The Atlantic

The Lessons of Iran's Protests

They might not have been as widespread as those in 2009, but protesters' demands won't be easily satisfied
Source: Social Media / Reuters

The 2015 nuclear agreement signed by Iran and several world powers, including the U.S., was heralded internationally not only as a way to freeze the Islamic Republic’s nuclear program, but also domestically as a way to open up Iran’s moribund economy. At first, there were signs this was precisely what would happen: U.S., European, Russian, and Chinese companies all signed agreements with Iran. The World Bank estimated Iran’s economy grew 6.4 percent in 2016, on the back of 9.2 percent growth in the second quarter of the year. And there was hope the new openness would mark a new era of entrepreneurship.

Except none of this

Stai leggendo un'anteprima, registrati per continuare a leggere.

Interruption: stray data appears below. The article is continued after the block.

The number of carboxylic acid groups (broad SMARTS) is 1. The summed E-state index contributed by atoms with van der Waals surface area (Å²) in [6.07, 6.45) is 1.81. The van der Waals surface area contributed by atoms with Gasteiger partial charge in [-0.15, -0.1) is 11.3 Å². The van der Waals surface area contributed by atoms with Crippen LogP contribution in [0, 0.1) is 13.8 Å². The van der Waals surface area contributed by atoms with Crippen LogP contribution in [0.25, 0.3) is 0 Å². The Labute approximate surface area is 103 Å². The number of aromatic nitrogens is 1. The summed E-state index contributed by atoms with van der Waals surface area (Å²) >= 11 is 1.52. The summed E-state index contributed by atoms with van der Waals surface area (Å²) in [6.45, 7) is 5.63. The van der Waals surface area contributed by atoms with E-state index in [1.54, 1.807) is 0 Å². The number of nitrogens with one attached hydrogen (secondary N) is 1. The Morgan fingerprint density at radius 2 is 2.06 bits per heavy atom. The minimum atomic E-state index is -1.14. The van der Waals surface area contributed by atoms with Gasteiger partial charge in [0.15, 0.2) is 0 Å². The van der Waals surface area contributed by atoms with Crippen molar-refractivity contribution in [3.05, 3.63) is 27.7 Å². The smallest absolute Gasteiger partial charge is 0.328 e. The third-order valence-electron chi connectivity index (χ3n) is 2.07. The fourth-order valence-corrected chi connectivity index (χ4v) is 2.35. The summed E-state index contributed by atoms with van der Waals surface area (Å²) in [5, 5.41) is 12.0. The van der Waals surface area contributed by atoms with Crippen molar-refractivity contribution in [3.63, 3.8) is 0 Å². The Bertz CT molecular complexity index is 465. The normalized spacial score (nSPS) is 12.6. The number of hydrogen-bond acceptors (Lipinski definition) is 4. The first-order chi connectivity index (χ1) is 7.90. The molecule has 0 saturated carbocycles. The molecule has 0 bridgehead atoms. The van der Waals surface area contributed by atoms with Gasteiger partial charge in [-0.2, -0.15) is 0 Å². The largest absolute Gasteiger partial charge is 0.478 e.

Altro da The Atlantic

The Atlantic5 min letti
Iran Cannot Handle the Coronavirus
The government has refused to impose quarantines and is encouraging people to visit the city of Qom, the center of the outbreak.
The Atlantic6 min letti
I Prepared For Everything, But Not Coronavirus On A Cruise Ship
Last year, I published a thriller set on a cruise. A few weeks ago, I found myself quarantined on the Diamond Princess.
The Atlantic3 min letti
The Atlantic Politics Daily: How Much Does a Revolution Cost?
The rough answer is $60 trillion—the price tag on Bernie Sanders’s agenda. Plus: What nonvoters want (hint: it’s not always the more progressive option).